We addressed this issue in our post of September 3, and since then, the confusion seems to have gotten worse. Clients of staffing firms have generally sought to take advantage of a special rule governing offers of group health plan coverage by unrelated employers without first analyzing whether the rule is required.

While staffing firms and clients have generally been able to reach accommodation on contractual language, there have been a series of instances where clients have sought to hire only contract and temporary workers who decline coverage in an effort to contain costs. One suspects that, should this gel into a trend, it will take the plaintiff’s class action bar little time to respond, most likely attempting to base their claims in ERISA.

3.  Penalties for “legacy” HRA and health FSA violations

A handful of promoters have, since the ACA’s enactment, offered arrangements under which employers simply provided lump sum amounts to employees for the purpose of enabling the purchase of individual market coverage. These schemes ranged from the odd to the truly bizarre. (For example, one variant claimed that the employer could offer pre-tax amounts to employees to enroll in subsidized public exchange coverage.) In a 2013 notice, the IRS made clear that these arrangements, which it referred to as “employer payment plans,” ran afoul of certain ACA insurance market requirements. (The issues and penalties are explained in our June 2 post.) Despite what seemed to us as a clear, unambiguous message, many of these schemes continued into 2014.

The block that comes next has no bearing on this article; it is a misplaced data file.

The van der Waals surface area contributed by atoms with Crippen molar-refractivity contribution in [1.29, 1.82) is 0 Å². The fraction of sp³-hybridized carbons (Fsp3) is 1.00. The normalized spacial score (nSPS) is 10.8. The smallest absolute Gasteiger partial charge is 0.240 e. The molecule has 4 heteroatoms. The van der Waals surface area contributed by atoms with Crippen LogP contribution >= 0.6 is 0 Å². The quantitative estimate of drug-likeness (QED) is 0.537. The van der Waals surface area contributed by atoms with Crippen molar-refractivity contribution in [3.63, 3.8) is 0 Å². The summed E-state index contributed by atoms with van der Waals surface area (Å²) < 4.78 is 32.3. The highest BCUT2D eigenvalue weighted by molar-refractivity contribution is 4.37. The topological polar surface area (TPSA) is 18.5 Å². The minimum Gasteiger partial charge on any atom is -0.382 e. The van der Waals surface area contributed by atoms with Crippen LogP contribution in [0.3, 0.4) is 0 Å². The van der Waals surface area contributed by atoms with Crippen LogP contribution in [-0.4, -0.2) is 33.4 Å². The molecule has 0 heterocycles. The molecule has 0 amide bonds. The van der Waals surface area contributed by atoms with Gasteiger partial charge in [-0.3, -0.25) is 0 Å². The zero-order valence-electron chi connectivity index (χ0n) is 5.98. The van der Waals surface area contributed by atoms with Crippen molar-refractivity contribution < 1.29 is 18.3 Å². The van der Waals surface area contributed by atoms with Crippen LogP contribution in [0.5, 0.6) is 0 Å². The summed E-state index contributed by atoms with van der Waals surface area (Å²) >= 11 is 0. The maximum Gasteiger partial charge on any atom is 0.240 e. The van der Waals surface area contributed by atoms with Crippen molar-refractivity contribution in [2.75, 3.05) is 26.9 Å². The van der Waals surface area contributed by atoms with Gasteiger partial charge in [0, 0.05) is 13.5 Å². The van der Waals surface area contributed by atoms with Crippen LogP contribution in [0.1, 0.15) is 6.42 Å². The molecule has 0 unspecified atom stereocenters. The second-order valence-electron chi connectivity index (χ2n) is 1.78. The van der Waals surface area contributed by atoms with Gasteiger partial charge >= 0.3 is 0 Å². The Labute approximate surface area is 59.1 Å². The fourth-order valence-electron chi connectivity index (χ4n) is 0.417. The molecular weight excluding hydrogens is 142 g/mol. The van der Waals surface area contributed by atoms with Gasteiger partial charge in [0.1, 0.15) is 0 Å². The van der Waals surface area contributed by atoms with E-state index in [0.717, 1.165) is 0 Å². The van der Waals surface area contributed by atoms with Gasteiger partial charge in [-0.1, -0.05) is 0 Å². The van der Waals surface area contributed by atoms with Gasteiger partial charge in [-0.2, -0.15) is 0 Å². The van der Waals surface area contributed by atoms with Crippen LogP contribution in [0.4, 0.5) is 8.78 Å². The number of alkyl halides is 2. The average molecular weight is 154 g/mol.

Employers that offered non-compliant employer-payment arrangements in 2014 are subject to penalties, which must be self-reported. For an explanation of how penalties might be abated, see our post of April 21.

4.  Mergers & Acquisitions

While the final employer shared responsibility regulations are comprehensive, they fail to address mergers, acquisitions, and other corporate transactions. There are some questions, such as the determination of an employer’s status as an applicable large employer, that don’t require separate rules. Here, one simply looks at the previous calendar year. But there are other questions, the answers to which are more difficult to discern. For example, in an asset deal where both the buyer and seller elect the look-back measurement method, are employees hired by the buyer “new” employees or must their prior service be tacked? The IRS invited comments on the issue in its Notice 2014-49.